California to Illinois: The out-of-state experience

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California to Illinois: The out-of-state experience

By Michelle Tam, Design editor

“What made you come all the way to Illinois from California?”

I’ve been asked this question at least five hundred times since I’ve gotten to this state. Sometimes the mere fact that I got accepted here into a program that I’m interested in just isn’t a good enough reason for people.

Sure, I love the Golden State and all, but from the other dumb things I’ve been asked, it seems like people have this extremely skewed perception that California is an absolute paradise full of beach blonde surfers who eat In-n-Out for every meal and smoke weed as their only pastime.

I’ve lived my entire life in the same house in the same city: Fremont, California. I grew up with consistent temperatures, the Pacific Ocean only an hour drive away, and all my Asian neighbors and classmates; these things were the extent of my small and comfortable world. When I was young and naive, I had no idea there were other places in the country that weren’t just like the suburbs of the San Francisco Bay Area.

However, for college, I decided to move 2,000 miles away to Illinois, a place where I had no experience and absolutely zero ties. It is the most terrifying thing I’ve ever had to do. As a 17-year-old living alone in a state I’d never been to before, I definitely questioned my decision in the beginning. Why did I come all the way to Illinois?

I spent the first semester of freshman year withdrawn and homesick, finding refuge in texting and calling my family and friends back home and counting down the days until Fall Break when I could see mountains and palm trees again.

It was harder for me to find where I belonged among the rest of the 40,000 students here when I was constantly longing to go back home, to the familiar. It also didn’t help that I was forced to experience some of the coldest, most bitter temperatures of my entire life.

It took me long enough, but I finally realized that my sully attitude about moving so far was the only thing holding me back from seeing everything that U of I could really offer me. Only toward the end of my first year here, after switching majors and realizing what career I want to pursue, did I finally discover my niche at this huge school. I finally learned to welcome the fact that I was lucky enough to explore a new part of the country and embrace every opportunity that came my way.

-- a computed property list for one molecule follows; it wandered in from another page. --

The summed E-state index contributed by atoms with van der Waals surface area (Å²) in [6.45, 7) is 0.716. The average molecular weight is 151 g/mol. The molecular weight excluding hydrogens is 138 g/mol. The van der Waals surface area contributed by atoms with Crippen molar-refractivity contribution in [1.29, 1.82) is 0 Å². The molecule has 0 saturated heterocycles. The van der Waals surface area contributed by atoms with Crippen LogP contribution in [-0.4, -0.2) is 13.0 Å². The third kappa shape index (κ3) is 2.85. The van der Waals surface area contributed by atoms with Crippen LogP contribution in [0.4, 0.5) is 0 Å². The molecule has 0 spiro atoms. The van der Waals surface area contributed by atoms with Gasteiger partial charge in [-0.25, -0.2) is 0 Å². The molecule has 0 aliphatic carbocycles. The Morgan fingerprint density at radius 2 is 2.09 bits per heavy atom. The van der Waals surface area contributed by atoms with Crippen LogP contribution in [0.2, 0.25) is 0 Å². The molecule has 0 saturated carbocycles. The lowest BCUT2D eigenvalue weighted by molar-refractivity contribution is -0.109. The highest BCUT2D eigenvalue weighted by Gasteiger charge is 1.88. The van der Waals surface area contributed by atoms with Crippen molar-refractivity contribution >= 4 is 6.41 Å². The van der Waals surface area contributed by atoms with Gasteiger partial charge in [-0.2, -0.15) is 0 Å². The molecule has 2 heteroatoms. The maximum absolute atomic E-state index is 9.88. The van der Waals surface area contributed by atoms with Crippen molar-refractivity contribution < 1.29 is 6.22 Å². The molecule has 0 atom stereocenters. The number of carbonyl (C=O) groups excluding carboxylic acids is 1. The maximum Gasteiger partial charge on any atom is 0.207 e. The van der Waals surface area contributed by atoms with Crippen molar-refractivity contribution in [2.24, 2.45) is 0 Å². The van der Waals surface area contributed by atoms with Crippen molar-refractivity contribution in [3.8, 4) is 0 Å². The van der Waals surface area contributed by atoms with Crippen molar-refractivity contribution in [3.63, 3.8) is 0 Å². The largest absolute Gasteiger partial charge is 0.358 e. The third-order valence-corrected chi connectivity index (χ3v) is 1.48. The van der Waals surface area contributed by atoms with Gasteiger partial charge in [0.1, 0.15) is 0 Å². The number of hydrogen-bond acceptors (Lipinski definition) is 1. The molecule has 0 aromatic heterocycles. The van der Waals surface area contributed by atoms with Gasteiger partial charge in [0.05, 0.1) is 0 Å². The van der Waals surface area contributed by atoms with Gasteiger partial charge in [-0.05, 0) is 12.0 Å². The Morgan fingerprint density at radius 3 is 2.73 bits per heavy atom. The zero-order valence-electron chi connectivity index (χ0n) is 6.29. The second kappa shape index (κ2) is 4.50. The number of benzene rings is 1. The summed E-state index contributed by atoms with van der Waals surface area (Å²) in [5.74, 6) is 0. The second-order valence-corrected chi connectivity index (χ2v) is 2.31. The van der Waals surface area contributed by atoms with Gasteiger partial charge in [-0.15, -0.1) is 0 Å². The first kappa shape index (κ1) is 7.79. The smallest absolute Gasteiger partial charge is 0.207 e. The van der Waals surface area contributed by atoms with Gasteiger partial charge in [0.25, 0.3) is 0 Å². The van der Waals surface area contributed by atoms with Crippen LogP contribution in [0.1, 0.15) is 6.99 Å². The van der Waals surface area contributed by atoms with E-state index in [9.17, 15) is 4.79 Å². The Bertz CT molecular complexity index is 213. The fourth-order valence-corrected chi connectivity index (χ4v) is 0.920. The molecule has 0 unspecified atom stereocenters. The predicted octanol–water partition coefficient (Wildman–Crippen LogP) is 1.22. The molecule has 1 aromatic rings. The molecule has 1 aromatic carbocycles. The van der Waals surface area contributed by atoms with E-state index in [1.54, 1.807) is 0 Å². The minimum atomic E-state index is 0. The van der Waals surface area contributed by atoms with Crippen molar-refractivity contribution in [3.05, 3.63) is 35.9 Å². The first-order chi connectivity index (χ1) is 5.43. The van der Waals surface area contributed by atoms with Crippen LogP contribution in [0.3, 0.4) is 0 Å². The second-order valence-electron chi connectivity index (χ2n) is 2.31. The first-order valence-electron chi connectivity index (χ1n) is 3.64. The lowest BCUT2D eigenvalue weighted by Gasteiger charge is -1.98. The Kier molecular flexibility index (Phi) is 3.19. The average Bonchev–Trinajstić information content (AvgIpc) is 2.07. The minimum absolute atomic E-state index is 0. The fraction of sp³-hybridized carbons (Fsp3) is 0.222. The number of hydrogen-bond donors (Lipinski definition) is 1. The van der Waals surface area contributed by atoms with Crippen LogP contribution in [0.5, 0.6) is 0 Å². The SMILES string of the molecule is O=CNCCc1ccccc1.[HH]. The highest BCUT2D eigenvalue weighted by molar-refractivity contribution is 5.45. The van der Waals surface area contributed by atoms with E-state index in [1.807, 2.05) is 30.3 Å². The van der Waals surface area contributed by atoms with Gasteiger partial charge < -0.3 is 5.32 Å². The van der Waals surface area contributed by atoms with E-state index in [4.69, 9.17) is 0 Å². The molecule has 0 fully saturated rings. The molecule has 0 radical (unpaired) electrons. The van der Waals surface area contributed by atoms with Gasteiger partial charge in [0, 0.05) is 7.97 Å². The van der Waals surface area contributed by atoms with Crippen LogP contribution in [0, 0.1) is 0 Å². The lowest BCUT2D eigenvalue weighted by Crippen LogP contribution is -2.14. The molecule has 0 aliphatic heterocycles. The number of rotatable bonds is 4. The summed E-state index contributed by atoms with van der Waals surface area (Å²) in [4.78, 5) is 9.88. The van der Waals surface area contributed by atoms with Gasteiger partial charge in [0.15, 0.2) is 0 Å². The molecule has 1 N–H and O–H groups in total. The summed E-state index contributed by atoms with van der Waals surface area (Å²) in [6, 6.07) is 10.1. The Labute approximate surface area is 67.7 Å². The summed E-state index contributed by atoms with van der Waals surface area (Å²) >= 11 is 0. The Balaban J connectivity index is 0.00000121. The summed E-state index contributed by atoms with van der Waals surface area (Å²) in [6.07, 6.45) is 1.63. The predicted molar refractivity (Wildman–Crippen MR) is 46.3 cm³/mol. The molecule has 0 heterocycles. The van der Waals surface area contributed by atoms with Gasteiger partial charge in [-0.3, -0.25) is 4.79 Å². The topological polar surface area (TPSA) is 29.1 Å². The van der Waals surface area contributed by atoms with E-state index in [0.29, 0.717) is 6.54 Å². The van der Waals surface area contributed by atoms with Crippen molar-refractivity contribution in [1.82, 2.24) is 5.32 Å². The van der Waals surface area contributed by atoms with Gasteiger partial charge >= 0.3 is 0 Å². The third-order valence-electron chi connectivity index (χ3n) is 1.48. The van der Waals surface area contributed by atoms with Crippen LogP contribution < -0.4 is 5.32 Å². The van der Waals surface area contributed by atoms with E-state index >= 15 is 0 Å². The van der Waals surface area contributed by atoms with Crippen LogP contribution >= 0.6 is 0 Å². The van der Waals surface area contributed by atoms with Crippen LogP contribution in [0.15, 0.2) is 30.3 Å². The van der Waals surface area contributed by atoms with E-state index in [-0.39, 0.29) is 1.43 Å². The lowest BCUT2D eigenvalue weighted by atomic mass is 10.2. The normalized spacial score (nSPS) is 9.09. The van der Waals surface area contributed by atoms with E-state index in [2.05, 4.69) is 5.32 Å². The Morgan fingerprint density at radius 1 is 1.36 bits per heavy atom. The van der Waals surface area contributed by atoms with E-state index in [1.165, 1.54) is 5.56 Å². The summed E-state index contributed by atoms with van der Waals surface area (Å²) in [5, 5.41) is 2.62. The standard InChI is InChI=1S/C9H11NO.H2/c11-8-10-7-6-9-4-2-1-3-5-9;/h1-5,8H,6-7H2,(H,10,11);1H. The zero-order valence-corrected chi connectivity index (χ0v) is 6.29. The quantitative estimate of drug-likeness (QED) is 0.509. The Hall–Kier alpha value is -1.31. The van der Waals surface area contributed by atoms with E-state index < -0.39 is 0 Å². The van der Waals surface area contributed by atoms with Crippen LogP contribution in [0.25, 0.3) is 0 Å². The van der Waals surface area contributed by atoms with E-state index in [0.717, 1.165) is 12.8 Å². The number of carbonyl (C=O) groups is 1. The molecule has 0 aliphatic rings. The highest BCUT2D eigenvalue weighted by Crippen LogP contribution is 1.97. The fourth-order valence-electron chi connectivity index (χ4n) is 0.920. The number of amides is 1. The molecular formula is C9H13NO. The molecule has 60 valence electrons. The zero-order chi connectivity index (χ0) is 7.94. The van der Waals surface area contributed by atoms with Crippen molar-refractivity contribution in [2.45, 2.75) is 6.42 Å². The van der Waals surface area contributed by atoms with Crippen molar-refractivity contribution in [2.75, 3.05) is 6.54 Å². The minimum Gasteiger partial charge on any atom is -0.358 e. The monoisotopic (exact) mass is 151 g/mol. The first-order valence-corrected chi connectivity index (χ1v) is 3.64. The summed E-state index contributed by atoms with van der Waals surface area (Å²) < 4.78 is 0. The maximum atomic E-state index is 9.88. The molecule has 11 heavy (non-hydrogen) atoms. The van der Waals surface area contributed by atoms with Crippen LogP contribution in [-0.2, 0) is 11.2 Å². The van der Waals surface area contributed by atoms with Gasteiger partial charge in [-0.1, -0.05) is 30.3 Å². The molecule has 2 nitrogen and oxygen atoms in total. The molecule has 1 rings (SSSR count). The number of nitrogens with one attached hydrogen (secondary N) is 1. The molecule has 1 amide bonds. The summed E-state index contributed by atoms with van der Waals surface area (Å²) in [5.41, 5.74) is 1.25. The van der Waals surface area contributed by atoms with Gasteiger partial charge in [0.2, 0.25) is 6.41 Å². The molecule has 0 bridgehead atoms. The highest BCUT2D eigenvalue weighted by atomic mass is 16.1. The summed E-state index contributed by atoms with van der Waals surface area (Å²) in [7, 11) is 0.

So despite the homesickness and culture shock and the dumb questions, I’m so immensely glad I came to the University of Illinois because I’ve gotten to learn more than I ever thought I would and do awesome things I would have never dreamed of. From meeting all kinds of people, to being a part of so many different organizations and cultures, to trying unique classes outside of my realm, I learned to love this university. Coming halfway across the country is a choice I am proud of and I now bleed orange and blue.

Despite this, living so far away from home has other challenges too. I am unfamiliar with the concept of “going home for a weekend” and having “my parents come down to visit me for lunch.” Every time break swings around, it takes me an entire day to get back home. Oh, and don’t forget about that out-of-state tuition thing.

But it’s all worth it.

While my friends back home stayed in their sheltered bubbles of constant sunshine and clear skies, I was in Illinois braving everything from 20 mph winds to flash floods to icy snowstorms. And while my friends went home during their breaks, I was up in Chicago trying Lou Malnati’s renowned deep-dish pizza and living downtown in the School of the Art Institute of Chicago. Or I was in Columbus, Ohio eating massive donuts from The Short North and jumping into Ohio State’s freezing Mirror Lake as part of their football game tradition. Or I was in the Wisconsin Dells, cruising through the Wisconsin River and touring the beautiful scenery on a Duck vehicle. I’m so excited to continue to explore more parts of the Midwest.

Going out of state was the furthest thing from easy there is, but breaking out of my comfort zone to attend this amazing school amidst the cornfields has only granted me opportunities I wouldn’t be able to find anywhere else. I also believe that surviving two Midwest winters has made me a stronger person; I no longer think 50 degrees is freezing.

California is great, but it’s easy to get stuck in this narrow-minded mindset that it’s the only place to be. I mean, there’s no water there for pete’s sake, and the traffic is terrible. But we’re students! We’re still young and adventurous, so travel and break out of your bubble while you can. Moving out of your home state to another by yourself isn’t a walk in the park, but I can’t stress how grateful I am for all the new experiences in the past two years. Keep exploring, Illini.

Michelle is a junior in Media.
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